REVIEW: Plenty of strings tie up the live action ‘Pinocchio’
Add “Pinocchio” to the pile of Disney’s live action remakes that do nothing to improve upon the animated original and are not worth your time.
Disney has been cranking out these live-action remakes of classic animated films for years now, and while some of them have been huge hits, few — if any — have really been worth the effort. Either they’re lifeless remakes slavishly beholden to the original, and therefore can’t compete with the magic of animation. Or they add and change a lot of parts of the original, but in a worse way.
The new “Pinocchio” is more of the former, a very close remake that seems to exist more to promote the brand than to entertain. Not even Tom Hanks as puppet-maker Geppetto brings much to the table.
“Pinocchio” follows the classic tale to a T. Geppetto builds a puppet boy, who is brought to life by the Blue Fairy, and who then gets into all sorts of mischief on his quest to become a real boy. But this remake does make some odd story changes that seem to miss the point of the story.
In the new film, Pinocchio never actually engages in questionable or bad behavior. In the original story and in Disney’s 1940s animated version, Pinocchio drinks, smokes, gambles, and runs away, like the impetuous youth he is. It’s only when he overcomes those impulses that he’s rewarded by becoming a real boy.
In the new remake, Pinocchio is far too naive and innocent to really be tempted to do bad. Was Disney afraid to show Pinocchio doing impressionably bad things? The new CGI version of the character is an exact remake of the animated original. Did they not want their brand sullied by Pinocchio chomping on a stogie in 2022?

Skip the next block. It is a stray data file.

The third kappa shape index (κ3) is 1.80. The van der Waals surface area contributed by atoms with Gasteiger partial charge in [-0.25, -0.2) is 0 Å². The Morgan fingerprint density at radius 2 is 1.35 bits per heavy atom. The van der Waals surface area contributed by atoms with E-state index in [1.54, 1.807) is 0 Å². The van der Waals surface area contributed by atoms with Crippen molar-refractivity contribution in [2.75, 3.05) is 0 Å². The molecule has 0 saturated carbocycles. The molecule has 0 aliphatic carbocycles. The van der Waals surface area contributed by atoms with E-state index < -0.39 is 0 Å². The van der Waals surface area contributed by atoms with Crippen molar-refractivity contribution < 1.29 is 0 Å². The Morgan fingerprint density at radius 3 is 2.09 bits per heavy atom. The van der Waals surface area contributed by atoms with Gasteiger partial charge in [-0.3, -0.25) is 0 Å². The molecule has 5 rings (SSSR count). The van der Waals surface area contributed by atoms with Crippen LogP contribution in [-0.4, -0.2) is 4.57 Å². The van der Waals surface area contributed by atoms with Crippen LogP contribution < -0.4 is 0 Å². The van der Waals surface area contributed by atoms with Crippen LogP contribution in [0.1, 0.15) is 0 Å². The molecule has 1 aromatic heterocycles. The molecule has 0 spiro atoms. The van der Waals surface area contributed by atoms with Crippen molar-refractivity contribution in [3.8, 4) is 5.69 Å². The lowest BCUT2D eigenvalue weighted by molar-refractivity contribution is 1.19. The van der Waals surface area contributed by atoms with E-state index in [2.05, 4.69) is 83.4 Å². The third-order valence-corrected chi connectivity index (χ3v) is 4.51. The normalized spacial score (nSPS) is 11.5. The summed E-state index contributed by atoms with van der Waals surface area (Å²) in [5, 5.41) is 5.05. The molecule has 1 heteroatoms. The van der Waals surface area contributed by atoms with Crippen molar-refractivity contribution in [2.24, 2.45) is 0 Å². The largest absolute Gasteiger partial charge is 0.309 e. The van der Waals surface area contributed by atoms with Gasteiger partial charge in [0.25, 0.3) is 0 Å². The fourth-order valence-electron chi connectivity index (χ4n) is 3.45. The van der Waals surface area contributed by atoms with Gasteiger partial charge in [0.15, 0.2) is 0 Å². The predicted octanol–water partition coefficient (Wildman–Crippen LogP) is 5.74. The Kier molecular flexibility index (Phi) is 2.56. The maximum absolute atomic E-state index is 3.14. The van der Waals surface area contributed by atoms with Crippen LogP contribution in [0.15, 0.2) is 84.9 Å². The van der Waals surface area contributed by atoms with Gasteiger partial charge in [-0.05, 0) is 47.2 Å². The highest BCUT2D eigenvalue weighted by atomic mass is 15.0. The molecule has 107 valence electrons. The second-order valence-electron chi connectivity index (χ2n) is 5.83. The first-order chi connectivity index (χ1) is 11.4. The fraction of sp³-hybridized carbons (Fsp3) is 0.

Who can tell? Either way, the movie doesn’t have much heft to it, just blandly recreating the various story points from the original film because that’s what’s expected. And because the story all takes place over the course of a single night, everything is really dark for what is supposed to be a movie for children. That’s another detriment when doing live action over animation.
None of the performances are particularly memorable. And all of the new songs are instantly forgettable.
There’s no reason to watch the new, live-action “Pinocchio” when the original animated film still exists. Both are available for streaming on Disney+.
For more discussion on the film, tune in to the Sentinel Cinema podcast at www.ursentinel.com/podcasts.
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